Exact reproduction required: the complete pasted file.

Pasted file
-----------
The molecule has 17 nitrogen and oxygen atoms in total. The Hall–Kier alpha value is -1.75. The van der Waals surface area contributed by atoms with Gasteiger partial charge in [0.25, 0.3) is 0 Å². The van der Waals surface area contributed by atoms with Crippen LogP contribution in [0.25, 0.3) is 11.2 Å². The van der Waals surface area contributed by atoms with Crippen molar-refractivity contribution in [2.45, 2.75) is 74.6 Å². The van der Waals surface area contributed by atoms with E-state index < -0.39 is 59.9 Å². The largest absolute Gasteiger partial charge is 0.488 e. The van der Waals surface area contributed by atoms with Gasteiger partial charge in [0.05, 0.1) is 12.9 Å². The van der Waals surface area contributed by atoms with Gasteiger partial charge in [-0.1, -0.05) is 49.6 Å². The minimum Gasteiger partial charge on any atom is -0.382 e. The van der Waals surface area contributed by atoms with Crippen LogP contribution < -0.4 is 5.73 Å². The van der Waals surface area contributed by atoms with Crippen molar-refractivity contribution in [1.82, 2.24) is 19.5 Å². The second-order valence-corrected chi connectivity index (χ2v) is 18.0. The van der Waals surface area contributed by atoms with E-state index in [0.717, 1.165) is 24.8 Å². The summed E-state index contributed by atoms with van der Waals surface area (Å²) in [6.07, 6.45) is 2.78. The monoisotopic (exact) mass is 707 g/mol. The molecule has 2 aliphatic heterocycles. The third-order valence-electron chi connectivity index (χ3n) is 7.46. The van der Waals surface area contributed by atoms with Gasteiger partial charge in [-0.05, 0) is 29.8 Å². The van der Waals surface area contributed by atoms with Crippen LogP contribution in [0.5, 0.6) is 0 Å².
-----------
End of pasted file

The molecule has 17 nitrogen and oxygen atoms in total. The Hall–Kier alpha value is -1.75. The van der Waals surface area contributed by atoms with Gasteiger partial charge in [0.25, 0.3) is 0 Å². The van der Waals surface area contributed by atoms with Crippen LogP contribution in [0.25, 0.3) is 11.2 Å². The van der Waals surface area contributed by atoms with Crippen molar-refractivity contribution in [2.45, 2.75) is 74.6 Å². The van der Waals surface area contributed by atoms with E-state index < -0.39 is 59.9 Å². The largest absolute Gasteiger partial charge is 0.488 e. The van der Waals surface area contributed by atoms with Gasteiger partial charge in [0.05, 0.1) is 12.9 Å². The van der Waals surface area contributed by atoms with Gasteiger partial charge in [-0.1, -0.05) is 49.6 Å². The minimum Gasteiger partial charge on any atom is -0.382 e. The van der Waals surface area contributed by atoms with Crippen LogP contribution < -0.4 is 5.73 Å². The van der Waals surface area contributed by atoms with Crippen molar-refractivity contribution in [1.82, 2.24) is 19.5 Å². The second-order valence-corrected chi connectivity index (χ2v) is 18.0. The van der Waals surface area contributed by atoms with E-state index in [0.717, 1.165) is 24.8 Å². The summed E-state index contributed by atoms with van der Waals surface area (Å²) in [6.07, 6.45) is 2.78. The monoisotopic (exact) mass is 707 g/mol. The molecule has 2 aliphatic heterocycles. The third-order valence-electron chi connectivity index (χ3n) is 7.46. The van der Waals surface area contributed by atoms with Gasteiger partial charge in [-0.05, 0) is 29.8 Å². The van der Waals surface area contributed by atoms with Crippen LogP contribution in [0.5, 0.6) is 0 Å².